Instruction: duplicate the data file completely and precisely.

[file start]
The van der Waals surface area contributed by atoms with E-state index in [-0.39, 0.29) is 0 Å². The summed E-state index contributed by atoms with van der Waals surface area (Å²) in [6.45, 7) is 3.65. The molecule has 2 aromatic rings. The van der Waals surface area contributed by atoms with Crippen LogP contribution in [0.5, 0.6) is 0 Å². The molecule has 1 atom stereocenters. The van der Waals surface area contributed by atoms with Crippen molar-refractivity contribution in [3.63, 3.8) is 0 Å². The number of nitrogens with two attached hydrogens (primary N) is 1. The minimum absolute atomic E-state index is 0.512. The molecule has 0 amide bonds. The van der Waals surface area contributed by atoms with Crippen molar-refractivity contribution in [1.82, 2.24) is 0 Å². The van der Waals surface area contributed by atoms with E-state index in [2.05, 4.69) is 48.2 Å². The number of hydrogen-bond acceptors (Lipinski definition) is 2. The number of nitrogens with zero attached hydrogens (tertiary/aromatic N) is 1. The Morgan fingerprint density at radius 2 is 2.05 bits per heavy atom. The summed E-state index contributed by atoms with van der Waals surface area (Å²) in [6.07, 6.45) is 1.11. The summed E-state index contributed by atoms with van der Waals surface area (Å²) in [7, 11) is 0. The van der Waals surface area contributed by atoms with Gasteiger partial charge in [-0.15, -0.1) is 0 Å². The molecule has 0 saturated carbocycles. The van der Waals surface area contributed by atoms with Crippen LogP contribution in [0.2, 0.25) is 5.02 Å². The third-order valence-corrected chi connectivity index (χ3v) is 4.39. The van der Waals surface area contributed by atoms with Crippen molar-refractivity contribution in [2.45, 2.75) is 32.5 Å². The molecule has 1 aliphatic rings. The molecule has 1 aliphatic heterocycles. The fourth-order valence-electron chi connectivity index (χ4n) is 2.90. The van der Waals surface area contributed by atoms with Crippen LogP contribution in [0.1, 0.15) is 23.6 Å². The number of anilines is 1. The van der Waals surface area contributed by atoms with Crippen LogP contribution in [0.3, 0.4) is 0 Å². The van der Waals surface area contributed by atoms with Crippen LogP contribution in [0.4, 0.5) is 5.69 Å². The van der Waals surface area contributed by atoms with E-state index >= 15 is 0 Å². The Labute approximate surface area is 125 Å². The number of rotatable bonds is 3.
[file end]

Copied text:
The van der Waals surface area contributed by atoms with E-state index in [-0.39, 0.29) is 0 Å². The summed E-state index contributed by atoms with van der Waals surface area (Å²) in [6.45, 7) is 3.65. The molecule has 2 aromatic rings. The van der Waals surface area contributed by atoms with Crippen LogP contribution in [0.5, 0.6) is 0 Å². The molecule has 1 atom stereocenters. The van der Waals surface area contributed by atoms with Crippen molar-refractivity contribution in [3.63, 3.8) is 0 Å². The number of nitrogens with two attached hydrogens (primary N) is 1. The minimum absolute atomic E-state index is 0.512. The molecule has 0 amide bonds. The van der Waals surface area contributed by atoms with Crippen molar-refractivity contribution in [1.82, 2.24) is 0 Å². The van der Waals surface area contributed by atoms with E-state index in [2.05, 4.69) is 48.2 Å². The number of hydrogen-bond acceptors (Lipinski definition) is 2. The number of nitrogens with zero attached hydrogens (tertiary/aromatic N) is 1. The Morgan fingerprint density at radius 2 is 2.05 bits per heavy atom. The summed E-state index contributed by atoms with van der Waals surface area (Å²) in [6.07, 6.45) is 1.11. The summed E-state index contributed by atoms with van der Waals surface area (Å²) in [7, 11) is 0. The van der Waals surface area contributed by atoms with Gasteiger partial charge in [-0.15, -0.1) is 0 Å². The molecule has 0 saturated carbocycles. The van der Waals surface area contributed by atoms with Crippen LogP contribution in [0.2, 0.25) is 5.02 Å². The third-order valence-corrected chi connectivity index (χ3v) is 4.39. The van der Waals surface area contributed by atoms with Crippen molar-refractivity contribution in [2.45, 2.75) is 32.5 Å². The molecule has 1 aliphatic rings. The molecule has 1 aliphatic heterocycles. The fourth-order valence-electron chi connectivity index (χ4n) is 2.90. The van der Waals surface area contributed by atoms with Crippen LogP contribution in [0.1, 0.15) is 23.6 Å². The number of anilines is 1. The van der Waals surface area contributed by atoms with Crippen LogP contribution in [0.3, 0.4) is 0 Å². The van der Waals surface area contributed by atoms with Crippen LogP contribution in [0.4, 0.5) is 5.69 Å². The van der Waals surface area contributed by atoms with E-state index >= 15 is 0 Å². The Labute approximate surface area is 125 Å². The number of rotatable bonds is 3.